NFP: Okoye must spark defensive turnaround

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In my continuing series on impact players, here are four players in the AFC South that are expected to produce in 2009 and show up on film.

Photo Okoye, right, and the Texans need to do a better job vs. the run.
(James Lang/US Presswire)

Houston Texans: DT Amobi Okoye(notes)

I have made it no secret that I love the Texans’ ability to score points on offense, but their defensive attack is a different story. In 2008, they gave up almost 25 points a game (tied for 26th in the league), 336 total yards a game and over 122 yards a game on the ground. In this league, you can’t win giving up numbers like those.

I like the development of defensive end Mario Williams(notes), who has a total of 26 sacks the past two seasons, but he needs help getting to the quarterback and he needs help stopping the run in the AFC South. Okoye, a former first-round pick, needs to apply a push up front and become a dominant defensive tackle if this team wants to be serious about contending for a division title and playoff spot.

Every season, we talk about the Texans as a surprise team. If we really examine this team, the defense – the line especially – is the key to any success it will have. If you can’t stop the run in the AFC South, you might as well stay in the locker room. Okoye can be that type of player on the inside for Houston, but talk is cheap. We need to see it starting in September.

Indianapolis Colts: S Bob Sanders(notes)

I’m picking Sanders for the Colts because when he isn’t on the field, their defense suffers. Starting with the Colts’ Super Bowl season of 2006, Sanders has played in only 25 regular-season games. If he isn’t healthy in 2009, the defense will have issues stopping the rest of the AFC South.

If we think about the rest of the division, all three teams – Houston, Tennessee and Jacksonville – base their offenses on an ability to run the ball and get the running backs involved in the passing game. A safety such as Sanders, who can be the best eighth defender in the box in the entire league, is crucial to the Colts’ ability to limit first- and second-down runs and be a major factor in third-down sub packages – but only if he is on the field.

I understand the way Sanders plays the game invites collisions and the threat of injury, but the former Defensive Player of the Year is as good, and as essential to this success of a defense, as Troy Polamalu(notes) in Pittsburgh and Ed Reed(notes) in Baltimore. If he plays an entire season, the Colts will compete for the division title.

Jacksonville Jaguars: QB David Garrard(notes)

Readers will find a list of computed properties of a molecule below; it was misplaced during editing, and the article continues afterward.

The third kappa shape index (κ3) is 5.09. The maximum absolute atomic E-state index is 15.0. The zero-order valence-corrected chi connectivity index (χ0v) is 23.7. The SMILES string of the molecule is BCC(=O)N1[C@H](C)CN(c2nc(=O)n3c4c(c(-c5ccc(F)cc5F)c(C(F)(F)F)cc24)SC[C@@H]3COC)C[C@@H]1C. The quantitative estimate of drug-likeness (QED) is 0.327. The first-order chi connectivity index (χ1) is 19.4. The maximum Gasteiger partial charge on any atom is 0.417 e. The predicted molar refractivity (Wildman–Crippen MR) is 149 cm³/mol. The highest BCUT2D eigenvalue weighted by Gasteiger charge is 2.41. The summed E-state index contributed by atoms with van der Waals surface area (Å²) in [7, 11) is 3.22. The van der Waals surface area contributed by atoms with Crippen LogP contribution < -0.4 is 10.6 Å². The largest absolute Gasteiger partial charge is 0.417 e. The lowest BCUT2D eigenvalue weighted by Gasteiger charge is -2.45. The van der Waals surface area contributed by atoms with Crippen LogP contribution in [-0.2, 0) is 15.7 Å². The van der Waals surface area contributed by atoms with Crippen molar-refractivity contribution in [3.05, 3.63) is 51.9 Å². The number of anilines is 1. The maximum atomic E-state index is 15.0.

The Jags added wideout Torry Holt(notes) and locked up running back Maurice Jones-Drew(notes) for the foreseeable future. However, where is the Garrard that burst onto the scene in 2007?

The Jags averaged less than 19 points a game in 2008, and we can all agree that Garrard was one of many issues that hindered this team’s development. Now, he has to prove that he’s worthy of the franchise-type quarterback money he’s being paid despite the fact that Matt Jones(notes), his leading receiver from ’08, and Fred Taylor(notes) are gone.

Can Holt be the weapon Garrard drastically needs on the outside, or do the Jags funnel their entire offense through Jones-Drew, who will be carrying a full load as a feature back for the first time in his career? Garrard is expected to produce and must produce for this team to compete in this division. Make plays and engineer drives that produce touchdowns – that’s what the Jags should expect from their quarterback in ’09.

Tennessee Titans: WR Nate Washington(notes)

We all know that the Titans are a team built on a strong running game and defense, but the addition of Washington this offseason from Pittsburgh gives quarterback Kerry Collins(notes) a new weapon to work with on the outside.

Last season, tight end Bo Scaife(notes) led the Titans with 58 receptions, while running back Chris Johnson was next with 43. Adding Washington, a veteran receiver who has shown he is capable of the big play, gives Collins and this offense another outlet – someone who can work outside the numbers and produce in the intermediate-to-deep passing game, which I like with Collins and his big arm.

The Titans also drafted receiver Kenny Britt(notes) from Rutgers and still have a deep-ball weapon in Justin Gage(notes), who averaged an eye-opening 19 yards a catch in 2008 to go along with 6 TDs. There are no big names at wide receiver like we see in Indianapolis and Houston, but Washington is an ideal fit for this offense, and as long as he can offer that needed production, this offense will be more effective in 2009.

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